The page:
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Taking the Gamble Out of the Strategic Planning Processes

We’re all seeing how today’s unpredictable economic environment is creating multiple challenges for asset-intensive organizations – especially in the utilities, oil and gas, chemicals and mining sectors. Volatile commodity prices, ageing infrastructures and the weight of regulatory compliance are just some of the issues that are squeezing margins and forcing companies to balance short-term cost reduction with the need to sustain revenues and grow business. Over the next 12 weeks, I’ll be discussing some of the critical issues facing asset-intensive organizations in optimizing capital asset lifecycle management processes, and how to drive efficiencies – starting in this first post with strategic planning.

I read recently that PwC predicts the fallout from this in the oil and gas sector alone will be a 30% drop in capital expenditure during 2016. I guess this kind of focus on cost is an obvious first response. But the danger is, in a fast-moving landscape, it could leave companies well behind the curve for the next upward phase of the business cycle. This got me thinking about alternatives to the slash and burn approach and the wider issues around asset lifecycle management – particularly the critical role of strategic planning in controlling costs and improving efficiencies.

Making the right project selections

McKinsey’s recent study of infrastructure spend found that 7% of capital was wasted through poor project selection or misalignment with overall corporate strategy. These are savings that could be invested in other projects or dividends, or to pay down debt. And when you consider the scale of the projects we’re talking about, they add up to some big numbers. McKinsey also looks at the impact of inadequate strategic planning processes in their article, Making better decisions about the risks of capital projects. They say that companies evaluating a new investment project sometimes rush into an assessment of risks and returns without fully understanding the sources and magnitude of the risks they already face.

Take the example of a North American oil company evaluating a new investment. After quantifying the existing risk from commodity price uncertainty, transport congestion and regulatory developments, they realized their initial cash flow assumptions were overly optimistic. In fact, there was only a 5% chance that performance would meet their original projections. Once they mapped likely cash flows against capital requirements and dividends, they had only a 5% chance of meeting their capital needs before the project’s fourth year, and on average wouldn’t meet them until year six. And they’re not alone – I regularly see similar issues in many other organizations.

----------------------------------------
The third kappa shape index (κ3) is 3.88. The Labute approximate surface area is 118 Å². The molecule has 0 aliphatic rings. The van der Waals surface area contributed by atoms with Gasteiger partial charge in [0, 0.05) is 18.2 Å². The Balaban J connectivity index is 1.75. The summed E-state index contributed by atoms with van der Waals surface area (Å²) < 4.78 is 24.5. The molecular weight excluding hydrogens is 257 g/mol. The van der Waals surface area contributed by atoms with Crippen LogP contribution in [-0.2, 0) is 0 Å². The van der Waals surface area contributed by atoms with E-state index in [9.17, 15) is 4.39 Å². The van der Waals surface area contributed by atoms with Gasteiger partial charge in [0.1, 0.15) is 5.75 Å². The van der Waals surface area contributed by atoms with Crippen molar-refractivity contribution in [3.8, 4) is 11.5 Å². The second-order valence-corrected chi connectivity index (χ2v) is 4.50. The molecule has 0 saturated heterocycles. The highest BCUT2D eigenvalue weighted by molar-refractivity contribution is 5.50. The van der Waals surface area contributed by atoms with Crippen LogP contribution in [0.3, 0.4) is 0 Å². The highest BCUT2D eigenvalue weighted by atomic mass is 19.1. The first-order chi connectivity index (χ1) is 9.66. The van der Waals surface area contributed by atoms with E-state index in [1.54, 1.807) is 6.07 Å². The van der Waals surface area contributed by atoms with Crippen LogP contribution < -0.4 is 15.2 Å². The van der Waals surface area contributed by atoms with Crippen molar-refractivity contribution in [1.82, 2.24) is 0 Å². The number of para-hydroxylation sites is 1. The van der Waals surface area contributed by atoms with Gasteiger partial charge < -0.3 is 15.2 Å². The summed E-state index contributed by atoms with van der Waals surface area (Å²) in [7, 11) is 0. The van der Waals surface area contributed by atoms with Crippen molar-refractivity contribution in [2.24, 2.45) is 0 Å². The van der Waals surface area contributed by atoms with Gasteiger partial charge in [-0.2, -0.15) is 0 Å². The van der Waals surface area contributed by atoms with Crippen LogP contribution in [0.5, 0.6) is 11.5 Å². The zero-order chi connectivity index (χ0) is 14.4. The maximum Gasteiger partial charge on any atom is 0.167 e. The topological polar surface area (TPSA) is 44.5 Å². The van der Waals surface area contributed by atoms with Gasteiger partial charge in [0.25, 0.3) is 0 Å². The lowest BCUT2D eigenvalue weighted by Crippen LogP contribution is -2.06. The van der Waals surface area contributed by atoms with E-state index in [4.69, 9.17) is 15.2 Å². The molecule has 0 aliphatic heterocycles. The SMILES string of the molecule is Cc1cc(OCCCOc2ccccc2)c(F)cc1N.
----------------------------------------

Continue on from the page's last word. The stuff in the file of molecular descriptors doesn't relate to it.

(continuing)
Improving the odds of success

In situations like this, the companies I work with have seen how technology such as the solution provided by Oracle’s Primavera take the gamble out of strategic planning processes. With the right tools to hand, business planners can make sure they choose projects that will not only meet annual capital and operating budgets, but also deliver against a pre-determined set of drivers – from generating positive cash flow and acceptable ROI, to ensuring regulatory compliance. The ability to reset and re-evaluate these drivers means they can model different scenarios, accurately assess risk and make objective decisions based on fact.

These are just some of the benefits that resulted from our work with a large Middle Eastern national oil company after they implemented Primavera’s strategic planning solution as part of their portfolio management approach. It’s enabled them to optimize capex value by ensuring their portfolio profile lines up with strategic goals, as well as meeting the constraints of cost, cash flow and commodity price. They’ve also been able to improve the quality of financial reporting by applying probability analysis to potential financial outcomes. And by integrating financial and operational plans, they now have a consolidated view of the bigger picture.

Managing the entire asset lifecycle

This kind of strategic planning capability plays a crucial role in leveraging portfolio performance and controlling costs, but I’ve often seen it overlooked in the wider context of asset lifecycle management. Given the challenges of the current economic environment, I think it’s more important than ever before – and an essential part of an integrated approach to Enterprise Project Portfolio Management. I’ll be exploring some of the other critical elements in future posts, with the next taking a closer look at the key issues around the execution of capital projects, specifically at the Front-End Engineering Design stage.

This post was authored by Geoff Roberts, director, energy industry strategy, Oracle Construction and Engineering

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